WASHINGTON, Nov. 29, 2010 — National Guard soldiers and airmen are making a big difference to civilian law enforcement officers working along the U.S. southwest border, and officials hope smart fiscal oversight will allow them to stay through the spring, a National Guard Bureau official said.
Homeland Security Department officials have told military leaders at the Pentagon that they are “very impressed” with the support from 1,195 soldiers and airmen deployed to the border to help DHS’s Immigration and Customs Enforcement and Border Protection agents, Army Maj. Gen. Peter M. Aylward told American Forces Press Service in a Nov. 24 interview. Representatives from Homeland Security, the Office of the Secretary of Defense, the Joint Staff, and the adjutants general for California, Arizona, New Mexico and Texas discussed the Guard’s contribution along the border and their deployment schedule during a Nov. 23 video teleconference, said Aylward, a special assistant to the chief of the National Guard Bureau.
Homeland Security Secretary Janet Napolitano visited California National Guard members in San Diego, along with her top military advisor, Coast Guard Rear Adm. Chuck Michel, on Oct. 18. Michel reported back that there is a high return on investment from President Barack Obama’s directive in May to send up to 1,200 National Guard troops to the border, Aylward said.
“He said they are very impressed with the attitude, professionalism, and great support the National Guard soldiers and airmen are providing in the San Diego sector, and across the board in the other states,” he said. “The troops are doing great work, and it’s greatly appreciated by our colleagues who are working to hire and train 1,000 agents.”
The Guard members were asked to support the federal agents until the new hires are on board. The Guard reached capacity for the mission in October, and the directive calls for the drawdown of troops to begin in February. Government officials, though, are still working out the redeployment schedule, Aylward said. Redeployment is tied to the $135 million allocated to the mission, which is shared equally between the Homeland Security and Defense departments.
“How long we sustain the 1,200 folks on the border is part and parcel to the $135 million,” he said. “The rampdown schedule is something the team is working through right now with the four states. The reality is we have had no change to the existing requirement and don’t anticipate a change to that requirement.” The challenge, he added, is how to execute that requirement within the budget allocation.
Because of the “great fiscal stewardship” of the four adjutants general, Aylward said, officials hope to extend the drawdown timeline into late spring, and perhaps into June. The adjutants general cut costs for the operation by using lower-level personnel and finding alternatives to work-related travel to stretch the appropriated funds, he said. Defense and Homeland Security officials are reviewing the drawdown schedule to determine how long they can fund it, Aylward said.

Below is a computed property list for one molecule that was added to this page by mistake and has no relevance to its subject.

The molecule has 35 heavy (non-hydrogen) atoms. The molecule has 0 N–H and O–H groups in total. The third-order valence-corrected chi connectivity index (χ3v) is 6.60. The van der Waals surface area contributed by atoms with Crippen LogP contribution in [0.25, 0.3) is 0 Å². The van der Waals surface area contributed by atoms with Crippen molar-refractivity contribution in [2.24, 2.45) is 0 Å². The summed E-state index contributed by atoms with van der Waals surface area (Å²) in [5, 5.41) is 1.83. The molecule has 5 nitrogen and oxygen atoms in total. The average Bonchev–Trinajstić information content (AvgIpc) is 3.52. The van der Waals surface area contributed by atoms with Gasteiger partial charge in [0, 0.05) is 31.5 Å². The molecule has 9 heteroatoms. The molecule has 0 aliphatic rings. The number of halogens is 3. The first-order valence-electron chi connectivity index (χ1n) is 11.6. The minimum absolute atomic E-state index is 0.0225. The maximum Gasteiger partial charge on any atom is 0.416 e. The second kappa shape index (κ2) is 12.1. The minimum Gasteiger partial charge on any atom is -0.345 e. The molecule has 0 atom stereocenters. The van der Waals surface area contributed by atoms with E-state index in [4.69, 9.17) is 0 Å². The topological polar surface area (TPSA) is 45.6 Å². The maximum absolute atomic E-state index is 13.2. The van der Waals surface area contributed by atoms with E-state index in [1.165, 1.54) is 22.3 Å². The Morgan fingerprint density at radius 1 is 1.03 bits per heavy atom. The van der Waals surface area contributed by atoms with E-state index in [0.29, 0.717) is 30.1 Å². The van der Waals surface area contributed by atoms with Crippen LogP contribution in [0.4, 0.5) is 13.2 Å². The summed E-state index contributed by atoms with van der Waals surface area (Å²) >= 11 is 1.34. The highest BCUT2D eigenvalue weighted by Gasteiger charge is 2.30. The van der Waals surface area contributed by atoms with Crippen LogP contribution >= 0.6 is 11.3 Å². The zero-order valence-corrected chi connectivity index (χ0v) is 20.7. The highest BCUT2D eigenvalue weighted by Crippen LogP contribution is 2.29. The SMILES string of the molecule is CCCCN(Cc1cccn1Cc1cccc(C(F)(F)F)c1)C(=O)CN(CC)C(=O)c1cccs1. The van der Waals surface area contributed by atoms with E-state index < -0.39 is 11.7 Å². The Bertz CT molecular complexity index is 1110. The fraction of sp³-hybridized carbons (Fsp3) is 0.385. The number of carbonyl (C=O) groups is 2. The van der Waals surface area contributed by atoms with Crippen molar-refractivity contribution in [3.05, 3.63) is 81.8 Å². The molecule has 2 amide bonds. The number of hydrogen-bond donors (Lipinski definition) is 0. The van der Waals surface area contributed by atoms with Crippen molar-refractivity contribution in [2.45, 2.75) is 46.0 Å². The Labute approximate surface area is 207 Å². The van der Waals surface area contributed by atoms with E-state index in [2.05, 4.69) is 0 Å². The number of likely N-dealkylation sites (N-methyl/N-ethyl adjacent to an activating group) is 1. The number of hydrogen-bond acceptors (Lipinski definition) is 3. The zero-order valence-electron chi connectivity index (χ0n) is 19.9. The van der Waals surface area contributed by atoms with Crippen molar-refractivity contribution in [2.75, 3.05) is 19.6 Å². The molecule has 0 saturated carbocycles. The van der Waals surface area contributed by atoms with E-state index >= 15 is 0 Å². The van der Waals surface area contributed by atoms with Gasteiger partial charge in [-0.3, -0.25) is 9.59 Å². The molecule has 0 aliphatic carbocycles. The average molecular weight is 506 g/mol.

The troops are working mostly in “entry identification teams” that operate in secret locations to provide oversight of the 2,000-mile border between the four states and Mexico, the general said.
“For us, it’s really nothing new,” he said. “They work in listening posts, observation posts, gathering information to give to law enforcement for prosecution.”
The Guard members also work as criminal analysts in support of immigration and customs officials, Aylward said. “We do a great job with analytical work and intelligence around the globe, so this is a great fit for us,” he said.
“This, frankly, is just another chapter in this initiative [to reduce transnational threats along the southwest border] that began even before DHS started, going back to 1993 with Customs and Border Protection,” he added.
This year has seen an improvement along the border, with illegal immigration down 23 percent between January and August, Aylward noted. During the same time, drug seizures were up 15 percent and weapons seizures were up 30 percent. At the same time, drug violence has surged in Mexico, but little has spilled over to the U.S. states, he said.
“Our challenge is how to have rules that facilitate trade, tourism and commerce, but eliminate transnational threats and illegal activity,” Aylward said. “We’re part of those who are helping with those solutions by screening out the transnational threats.”
The breakdown of Guard members along the border is 224 in California, 524 in Arizona, 72 in New Mexico, and 250 in Texas. Another 130 are working command and control, officials said.
Customs and Border Protection spokeswoman Kelly Rose Ivahnenko said the National Guard teams help to fill gaps in surveillance coverage along the border, enhance interdiction efforts with analysis and technology such as infrared sensing devices and truck-mounted cameras, and provide agents with real-time information.
“National Guard troops serve as valuable partners and are a tremendous asset in bolstering our border security efforts, along with unprecedented resources in manpower, technology and infrastructure that have been allocated by this administration,” Ivahnenko said.
As examples, Ivahnenko said, Guard members have assisted Border Patrol with 2,500 apprehensions and the seizure of nearly 3,000 pounds of marijuana in the Tucson, Ariz., sector. In Texas, Guard members have helped to secure 25 apprehensions and 200 pounds of marijuana in the El Paso sector and 430 apprehensions and 1,348 pounds of marijuana in the Rio Grande Valley sector. California National Guardsmen have detected 1,046 illegal entries that resulted in arrests by Border Patrol agents, she said.
U.S. Department of Defense
Office of the Assistant Secretary of Defense (Public Affairs)